Group Exercise Is Better for Your Mental Health—if You’re Properly Motivated

We benefit more from exercise if we do for positive reasons rather than external pressure or fear
January 9, 2020 Updated: January 9, 2020

Exercise is good for your physical health and your mental health, too. Many people take up exercise as a way of boosting their mental well-being. But not all exercise is equally beneficial. And while it does matter if you exercise alone or in a group, it is more critical as to why you exercise.

One study examined how the setting people exercised in related to mental health. The study looked at 460 students aged between 16 and 24 years old, comparing those who took part in team sports, informal fitness groups (such as yoga classes or running groups), and those who exercised alone at least once a week. They followed up six months later to measure their mental health.

The study found that students who did group physical activity (either in team sports or informal fitness groups) had better mental health than those who exercised alone. Students exercising in groups were also more physically active, doing nearly twice as much activity as those who exercised alone. They also reported feeling more connected to the people around them.

The researchers suggest the reason students exercising in groups had better mental health maybe because of the social support network they developed during group physical activities.

My own research also explored how informal football programs helped with mental health recovery. My colleagues and I conducted two studies, one looking at community football initiatives and the other at football programs within NHS mental health services. We interviewed people who played football at the sessions, where players, coaches and healthcare staff all took part in the activities together.

We found that participants valued group activities, as they were able to connect with people who shared similar interests and experiences. Participants also said that being able to choose to play a sport they enjoyed contributed to mental health. These programs can support mental health recovery, allowing participants to live a hopeful and satisfying life despite any limitations caused by mental illness.

And while these participants benefited from the team aspect of their exercise, our research shows they also benefited from the type of motivation that moved them to play.

The Reasons We Exercise

If we are motivated from within and feel we have more choice and control, we seem to experience more benefits from exercise.

We’re also more likely to experience mental health benefits from exercise if the environment makes us feel we are more capable or likely to succeed, and when we have stronger connections to others. If these aspects are perceived in an environment, we tend to take part in activities because they are enjoyable or personally important to us. This is known as “autonomous motivation.” Studies show that when people do activities for these reasons, they feel happier and have more energy.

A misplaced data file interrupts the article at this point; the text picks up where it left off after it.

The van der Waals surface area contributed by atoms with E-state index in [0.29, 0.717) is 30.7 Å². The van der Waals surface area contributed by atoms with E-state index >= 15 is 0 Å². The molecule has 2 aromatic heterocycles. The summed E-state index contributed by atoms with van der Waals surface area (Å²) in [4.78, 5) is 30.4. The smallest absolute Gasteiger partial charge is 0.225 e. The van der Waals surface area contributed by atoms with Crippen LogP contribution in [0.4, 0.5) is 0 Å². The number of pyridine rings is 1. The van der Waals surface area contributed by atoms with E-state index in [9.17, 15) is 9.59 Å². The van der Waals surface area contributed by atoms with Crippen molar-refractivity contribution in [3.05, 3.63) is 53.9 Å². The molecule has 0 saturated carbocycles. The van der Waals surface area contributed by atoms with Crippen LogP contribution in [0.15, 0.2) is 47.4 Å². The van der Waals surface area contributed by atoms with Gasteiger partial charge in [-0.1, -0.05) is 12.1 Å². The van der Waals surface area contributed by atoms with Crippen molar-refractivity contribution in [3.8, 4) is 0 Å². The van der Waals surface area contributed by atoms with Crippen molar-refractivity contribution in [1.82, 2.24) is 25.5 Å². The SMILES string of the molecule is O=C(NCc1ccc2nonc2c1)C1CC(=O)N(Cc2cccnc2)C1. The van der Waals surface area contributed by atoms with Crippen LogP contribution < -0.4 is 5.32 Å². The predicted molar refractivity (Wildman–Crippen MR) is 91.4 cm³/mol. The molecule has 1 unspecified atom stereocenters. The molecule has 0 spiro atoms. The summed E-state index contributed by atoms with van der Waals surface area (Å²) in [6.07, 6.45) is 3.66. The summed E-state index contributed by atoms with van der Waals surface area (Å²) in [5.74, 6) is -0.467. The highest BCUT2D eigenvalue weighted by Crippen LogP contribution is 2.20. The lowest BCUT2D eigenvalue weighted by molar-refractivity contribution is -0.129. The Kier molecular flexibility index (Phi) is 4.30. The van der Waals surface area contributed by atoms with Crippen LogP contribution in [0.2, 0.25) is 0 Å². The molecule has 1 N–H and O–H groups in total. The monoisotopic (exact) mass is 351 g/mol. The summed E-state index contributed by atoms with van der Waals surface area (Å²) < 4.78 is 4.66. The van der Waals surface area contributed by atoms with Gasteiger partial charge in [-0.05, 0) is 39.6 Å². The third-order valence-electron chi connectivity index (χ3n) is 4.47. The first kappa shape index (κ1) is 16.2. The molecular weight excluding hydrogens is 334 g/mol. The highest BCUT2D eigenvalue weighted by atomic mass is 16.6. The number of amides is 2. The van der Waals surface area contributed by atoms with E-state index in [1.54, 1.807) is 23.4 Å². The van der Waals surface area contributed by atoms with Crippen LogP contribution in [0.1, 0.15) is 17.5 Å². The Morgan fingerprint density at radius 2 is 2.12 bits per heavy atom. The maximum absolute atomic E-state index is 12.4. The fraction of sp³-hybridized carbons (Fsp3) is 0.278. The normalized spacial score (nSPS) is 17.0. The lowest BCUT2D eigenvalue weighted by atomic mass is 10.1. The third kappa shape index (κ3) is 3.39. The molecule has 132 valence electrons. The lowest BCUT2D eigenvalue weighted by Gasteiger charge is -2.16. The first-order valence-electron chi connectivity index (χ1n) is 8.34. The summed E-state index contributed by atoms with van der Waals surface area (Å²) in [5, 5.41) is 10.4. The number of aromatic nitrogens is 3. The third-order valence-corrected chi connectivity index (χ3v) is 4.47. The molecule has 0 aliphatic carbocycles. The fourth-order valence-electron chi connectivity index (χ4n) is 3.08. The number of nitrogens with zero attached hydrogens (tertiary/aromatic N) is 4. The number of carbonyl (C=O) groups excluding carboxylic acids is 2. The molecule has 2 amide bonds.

On the other hand, feeling that we have less choice or control, or that we’re not good at what we’re doing, can have a negative effect on well-being. When we feel this way, we tend to do activities to avoid feeling guilty or being punished—or to receive praise or attention from others. This is known as “controlled motivation.”

While these external reasons can be powerful ways to get us started with exercise, we’re much less likely to continue being active over the long term because we’re not doing things for our own enjoyment. Crucially, this type of motivation has been shown to have a negative impact on mental health.

[Editor’s note: This research does not indicate whether the mental health consequence of feeling pressured to exercise outweigh the more general mental health benefit of the exercise itself. In other words, it is possible to experience mental health benefits of exercise, regardless of motivation.]

For example, if I choose to jog on my own because it’s important to me, this is likely to be better for my mental health than if I played a team sport where the only reason I participate is that I worry about letting my teammates or coach down. This would be because I’m not choosing to take part in the sport for my own reasons, but for the sake of other people.

Research looking at the reasons people participate in team sports and their mental health in the United Kingdom and Ireland shows how important the right type of motivation is in relation to mental health.

Team members who were able to make choices about their training felt connected to those around them and that they were performing well in their sport experienced better mental health. But if these aspects were missing, athletes’ mental health was poorer, showing how important creating the right environment is, regardless of the activity.

Finding ways to give individuals more choices and helping them to develop relationships with others might be important for coaches, exercise instructors, and even gym buddies so that people can better improve their mental health through the exercise they’re doing. The activity itself might not predict the mental health benefits—but the way people feel while doing it does.

So is it better to exercise alone, or in a group? In practice, there is some evidence that group-based activities might be more beneficial for mental health. But the reason a person is exercising, and the environment they’re exercising in, are just as important. Put simply, choosing an activity you love—whether it’s because you feel good at it, or it allows you to be part of a community—will bring the best mental health boost.

 is a senior lecturer in sport coaching at Nottingham Trent University in the United Kingdom. This article was originally published on The Conversation.